Crowns of Thorns

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Geoffrey Wheatcroft’s article yesterday about what to do about a problem like Scotland, got Lib Dem bloggers in a lather for wrongly accrediting the West Dunfermline By-election victory to the SNP, but what they should have noticed is that the rest of the article is even more nonsense.

His proposed ‘solution’ is a Union of Crowns – both Scotland and England would have their own sovereign and distinct parliaments, but would be united as a dual monarchic union. He cites the example of Austria-Hungary.

There are two main problems with this idea: one anecdotal, the other rather more fundamental. Firstly, it is an inconvenient fact to this argument that Austria-Hungary was a dismal failure. It lasted 50 years, ended up splitting during one of the biggest bloodbaths the world has ever known, and if the Austrians and Hungarians I’ve spoken to about it are anything to go by, continues to poison relations between the countries to this day. It was the last hurrah of an already defunct empire. What’s more, with England 10 times larger than Scotland, it isn’t even a particularly useful comparison.

The other, more fundamental problem is where this leaves that other constituent parts of the United Kingdom, which Wheatcroft does not even name check in his article. Does Wales suddenly become part of England? I’m sure they’ll love that. And what about Northern Ireland?

The latter is an issue that I feel the SNP need to address as well. Most Northern Irish protestants are Ulster Scots and have more in cultural ties with Scotland than England. Indeed, the Unionists that I’ve known have generally been not so much pro-Union as anti-Ireland. Several have told me that they not only support Scottish Independence, but would want Northern Ireland to have some form of political union with the Scots under such a circumstance as well.

I can’t help but think that Scottish Independence is going to cause Northern Ireland some difficulty down the line. Will they be content with remaining in the UK, or will a movement for Ulster-Scots unity emerge? Or will they simply feel abandoned? Scottish Independence would potentially upset the delicate balance laid out in the Belfast Agreement. Presumably Scotland would remain in the Council of the Isles, but I would be amazed if it didn’t raise the question of whether it should have a wider role. This is a can of worms Northern Ireland could do without.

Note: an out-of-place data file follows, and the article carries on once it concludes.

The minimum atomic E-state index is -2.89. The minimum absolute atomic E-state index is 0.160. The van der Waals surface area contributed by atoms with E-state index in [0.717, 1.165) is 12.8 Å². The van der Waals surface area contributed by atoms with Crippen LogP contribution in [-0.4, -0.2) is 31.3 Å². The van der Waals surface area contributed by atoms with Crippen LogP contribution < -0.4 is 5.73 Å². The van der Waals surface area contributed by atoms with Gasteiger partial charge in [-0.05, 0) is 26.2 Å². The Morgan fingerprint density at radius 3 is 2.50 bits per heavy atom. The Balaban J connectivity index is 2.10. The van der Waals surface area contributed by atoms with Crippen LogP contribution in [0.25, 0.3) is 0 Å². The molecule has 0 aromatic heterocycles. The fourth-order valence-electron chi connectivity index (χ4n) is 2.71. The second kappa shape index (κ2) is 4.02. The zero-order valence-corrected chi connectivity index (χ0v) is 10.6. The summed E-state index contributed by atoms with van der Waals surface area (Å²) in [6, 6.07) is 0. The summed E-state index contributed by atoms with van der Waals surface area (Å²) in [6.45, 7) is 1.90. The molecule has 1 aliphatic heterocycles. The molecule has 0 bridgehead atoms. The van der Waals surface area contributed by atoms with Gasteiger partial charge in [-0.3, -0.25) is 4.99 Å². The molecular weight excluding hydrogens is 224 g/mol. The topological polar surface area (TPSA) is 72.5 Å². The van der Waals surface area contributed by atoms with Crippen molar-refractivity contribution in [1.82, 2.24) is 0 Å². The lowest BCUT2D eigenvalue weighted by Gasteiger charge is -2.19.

Scottish Nationalists like to wrap themselves in history, but I can’t help but feel that their self-obsessed crusade for independence means turning their back on a lot of history which is little too complicated and doesn’t fit neatly into an England versus Scotland narrative. I can’t see a United Kingdom really working without Scotland, but it does rather leave Wales and Northern Ireland in the soup.

UPDATE: Peter Pigeon has more on this and Wheatcroft gets a kicking in the Guardian letters column, including from Neil Ascherson, whose article Wheatcroft uses as the basis for his.

3 thoughts on “Crowns of Thorns

  1. Hello James.

    I’m not sure why Geoffrey Wheatcroft needed to refer to the Austro-Hungarian example as to how a joint monarchy has operated in practice. A much more relevant and near-at-hand example can be found in the Union of the Crowns which took place between England and Scotland back in 1603, when the two countries opted to share a king, yet retained their separate parliaments.

    The SNP wants to end the 1707 Union of the Parliaments, not the 1603 Union of the Crowns. However, your point regarding England being 10 times the size of Scotland is highly pertinent in another regard. This ‘mismatch’, if I can put it like that, is precisely why federalism with an English Parliament would struggle if it were ever to come about.



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